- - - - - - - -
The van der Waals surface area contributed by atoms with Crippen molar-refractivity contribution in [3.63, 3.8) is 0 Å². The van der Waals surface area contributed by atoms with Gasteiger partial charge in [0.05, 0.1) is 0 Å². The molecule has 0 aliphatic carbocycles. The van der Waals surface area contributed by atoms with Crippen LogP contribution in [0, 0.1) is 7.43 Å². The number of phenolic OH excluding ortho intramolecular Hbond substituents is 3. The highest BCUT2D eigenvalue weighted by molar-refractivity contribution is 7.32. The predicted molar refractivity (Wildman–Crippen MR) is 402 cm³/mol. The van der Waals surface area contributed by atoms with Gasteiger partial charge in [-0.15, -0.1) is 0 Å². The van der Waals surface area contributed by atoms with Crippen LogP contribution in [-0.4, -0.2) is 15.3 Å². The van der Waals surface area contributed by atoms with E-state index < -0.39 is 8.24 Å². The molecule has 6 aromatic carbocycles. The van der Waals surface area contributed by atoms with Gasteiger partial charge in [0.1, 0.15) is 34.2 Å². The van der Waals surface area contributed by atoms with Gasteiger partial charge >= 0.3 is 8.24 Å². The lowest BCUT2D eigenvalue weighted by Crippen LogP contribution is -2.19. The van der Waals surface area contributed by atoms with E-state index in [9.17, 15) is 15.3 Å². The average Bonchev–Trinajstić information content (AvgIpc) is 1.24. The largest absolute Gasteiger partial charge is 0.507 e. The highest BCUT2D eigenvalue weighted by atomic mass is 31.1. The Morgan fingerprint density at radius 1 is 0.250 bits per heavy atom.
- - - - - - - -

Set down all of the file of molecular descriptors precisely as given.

The van der Waals surface area contributed by atoms with Crippen molar-refractivity contribution in [3.63, 3.8) is 0 Å². The van der Waals surface area contributed by atoms with Gasteiger partial charge in [0.05, 0.1) is 0 Å². The molecule has 0 aliphatic carbocycles. The van der Waals surface area contributed by atoms with Crippen LogP contribution in [0, 0.1) is 7.43 Å². The number of phenolic OH excluding ortho intramolecular Hbond substituents is 3. The highest BCUT2D eigenvalue weighted by molar-refractivity contribution is 7.32. The predicted molar refractivity (Wildman–Crippen MR) is 402 cm³/mol. The van der Waals surface area contributed by atoms with Gasteiger partial charge in [-0.15, -0.1) is 0 Å². The van der Waals surface area contributed by atoms with Crippen LogP contribution in [-0.4, -0.2) is 15.3 Å². The van der Waals surface area contributed by atoms with E-state index < -0.39 is 8.24 Å². The molecule has 6 aromatic carbocycles. The van der Waals surface area contributed by atoms with Gasteiger partial charge in [0.1, 0.15) is 34.2 Å². The van der Waals surface area contributed by atoms with Gasteiger partial charge >= 0.3 is 8.24 Å². The lowest BCUT2D eigenvalue weighted by Crippen LogP contribution is -2.19. The van der Waals surface area contributed by atoms with E-state index in [9.17, 15) is 15.3 Å². The average Bonchev–Trinajstić information content (AvgIpc) is 1.24. The largest absolute Gasteiger partial charge is 0.507 e. The highest BCUT2D eigenvalue weighted by atomic mass is 31.1. The Morgan fingerprint density at radius 1 is 0.250 bits per heavy atom.